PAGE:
Budget Officials: Across-the-Board Cuts Are the ‘Lazy’ Way Out

larry1235/Shutterstock.com

Federal budget officials are turning against across-the-board spending cuts in favor of a more refined approach, a new survey finds.

Only 8 percent of respondents to a 2013 survey of federal budget professionals conducted by the American Association for Budget and Program Analysis and Grant Thornton said they would prefer to achieve spending reductions by making broad cuts and protecting all their programs. Another 14 percent said they supported across-the-board cuts but would chop some programs more than others.

In contrast to a similar 2011 survey, however, a majority of budget officials indicated they would opt for a more targeted strategy. Fifty-four percent said they “try to consider program priorities when we allocate our cuts,” and 24 percent said their agencies would “better serve our stakeholders by doing fewer activities but doing them well.”

Participants used “words like ‘stupid,’ ‘coward’s way out’ and ‘lazy analyst’ to describe across-the-board cuts,” the report on the survey results stated. “The respondents’ comments were fairly uniform, with many of them declaring they need the ability to eliminate entire programs.”

In 2011, “more respondents said they would prefer to reduce many activities rather than to eliminate a few,” the authors noted.

The online survey -- which drew 145 responses, mostly from executive branch officials – depicted a budget workforce trying to engage in longer-term planning while constrained by uncertainty surrounding appropriations levels. Despite sequestration, continuing resolutions and persistent shutdown threats (this survey was nearly complete before the 16-day October shutdown), only 10 percent of respondents said they were focused solely on “making it through the year,” but 82 percent acknowledged that budget analysis suffers when officials “have to contend with the crisis du jour.” 

Many participants also said it would be hard, if not impossible, to find further cuts. Asked how they would adhere to Office of Management and Budget guidance directing them to reduce their fiscal 2015 budget submissions by 10 percent over previous estimates, 28 percent said “after all of our other reductions, there is nothing left to cut.” Another 39 percent said it would be “difficult but doable.” Only 15 percent indicated the task would be relatively easy.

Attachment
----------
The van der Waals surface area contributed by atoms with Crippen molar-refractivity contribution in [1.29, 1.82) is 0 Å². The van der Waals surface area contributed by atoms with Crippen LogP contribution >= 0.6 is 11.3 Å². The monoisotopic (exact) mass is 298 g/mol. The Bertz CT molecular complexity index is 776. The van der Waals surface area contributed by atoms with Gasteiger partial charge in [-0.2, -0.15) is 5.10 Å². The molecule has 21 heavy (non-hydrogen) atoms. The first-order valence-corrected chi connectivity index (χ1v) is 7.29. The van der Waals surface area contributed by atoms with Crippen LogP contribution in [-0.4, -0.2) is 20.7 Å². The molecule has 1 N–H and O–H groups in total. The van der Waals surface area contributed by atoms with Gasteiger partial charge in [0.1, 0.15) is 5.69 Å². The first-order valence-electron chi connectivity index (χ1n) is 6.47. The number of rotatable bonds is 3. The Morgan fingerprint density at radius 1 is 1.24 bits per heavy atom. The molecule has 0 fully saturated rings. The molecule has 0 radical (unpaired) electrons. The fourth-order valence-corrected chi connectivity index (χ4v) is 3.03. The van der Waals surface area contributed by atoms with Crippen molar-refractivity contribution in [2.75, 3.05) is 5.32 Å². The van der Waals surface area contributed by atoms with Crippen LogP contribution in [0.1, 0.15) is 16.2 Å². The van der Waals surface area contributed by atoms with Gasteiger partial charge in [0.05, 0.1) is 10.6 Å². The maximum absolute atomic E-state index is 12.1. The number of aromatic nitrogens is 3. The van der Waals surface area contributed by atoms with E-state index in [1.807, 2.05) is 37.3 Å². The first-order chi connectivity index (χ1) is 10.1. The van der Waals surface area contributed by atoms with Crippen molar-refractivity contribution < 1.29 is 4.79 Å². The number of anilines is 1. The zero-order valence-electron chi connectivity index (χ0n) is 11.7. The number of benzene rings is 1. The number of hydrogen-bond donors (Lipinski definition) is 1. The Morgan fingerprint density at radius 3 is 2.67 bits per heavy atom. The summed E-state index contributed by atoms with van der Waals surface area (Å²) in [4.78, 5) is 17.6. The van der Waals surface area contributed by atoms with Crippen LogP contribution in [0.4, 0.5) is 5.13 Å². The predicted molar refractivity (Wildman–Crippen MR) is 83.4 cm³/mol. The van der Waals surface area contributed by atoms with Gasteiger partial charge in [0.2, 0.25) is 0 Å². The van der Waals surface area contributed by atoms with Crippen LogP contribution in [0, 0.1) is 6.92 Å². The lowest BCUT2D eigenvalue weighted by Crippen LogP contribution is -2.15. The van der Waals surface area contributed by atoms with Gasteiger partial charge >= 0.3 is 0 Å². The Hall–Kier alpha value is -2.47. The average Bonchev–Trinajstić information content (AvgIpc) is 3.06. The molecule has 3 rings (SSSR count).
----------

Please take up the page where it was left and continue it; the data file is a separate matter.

“Constrained by funding and politics, agencies have forced [budget professionals] to become masters of the Band-Aid solution – finding the quick, low-cost fix that pushes challenges into the future rather than solving them in the present,” the report concluded. “They are often frustrated and sometimes angry at the state of the budget process today.” 

(Image via larry1235/Shutterstock.com)

Stay up-to-date with federal news alerts and analysis — Sign up for GovExec's email newsletters.
FROM OUR SPONSORS
JOIN THE DISCUSSION
Close [ x ] More from GovExec
 
 

Thank you for subscribing to newsletters from GovExec.com.
We think these reports might interest you:

  • Forecasting Cloud's Future

    Conversations with Federal, State, and Local Technology Leaders on Cloud-Driven Digital Transformation

    Download
  • The Big Data Campaign Trail

    With everyone so focused on security following recent breaches at federal, state and local government and education institutions, there has been little emphasis on the need for better operations. This report breaks down some of the biggest operational challenges in IT management and provides insight into how agencies and leaders can successfully solve some of the biggest lingering government IT issues.

    Download
  • Communicating Innovation in Federal Government

    Federal Government spending on ‘obsolete technology’ continues to increase. Supporting the twin pillars of improved digital service delivery for citizens on the one hand, and the increasingly optimized and flexible working practices for federal employees on the other, are neither easy nor inexpensive tasks. This whitepaper explores how federal agencies can leverage the value of existing agency technology assets while offering IT leaders the ability to implement the kind of employee productivity, citizen service improvements and security demanded by federal oversight.

    Download
  • IT Transformation Trends: Flash Storage as a Strategic IT Asset

    MIT Technology Review: Flash Storage As a Strategic IT Asset For the first time in decades, IT leaders now consider all-flash storage as a strategic IT asset. IT has become a new operating model that enables self-service with high performance, density and resiliency. It also offers the self-service agility of the public cloud combined with the security, performance, and cost-effectiveness of a private cloud. Download this MIT Technology Review paper to learn more about how all-flash storage is transforming the data center.

    Download
  • Ongoing Efforts in Veterans Health Care Modernization

    This report discusses the current state of veterans health care

    Download

When you download a report, your information may be shared with the underwriters of that document.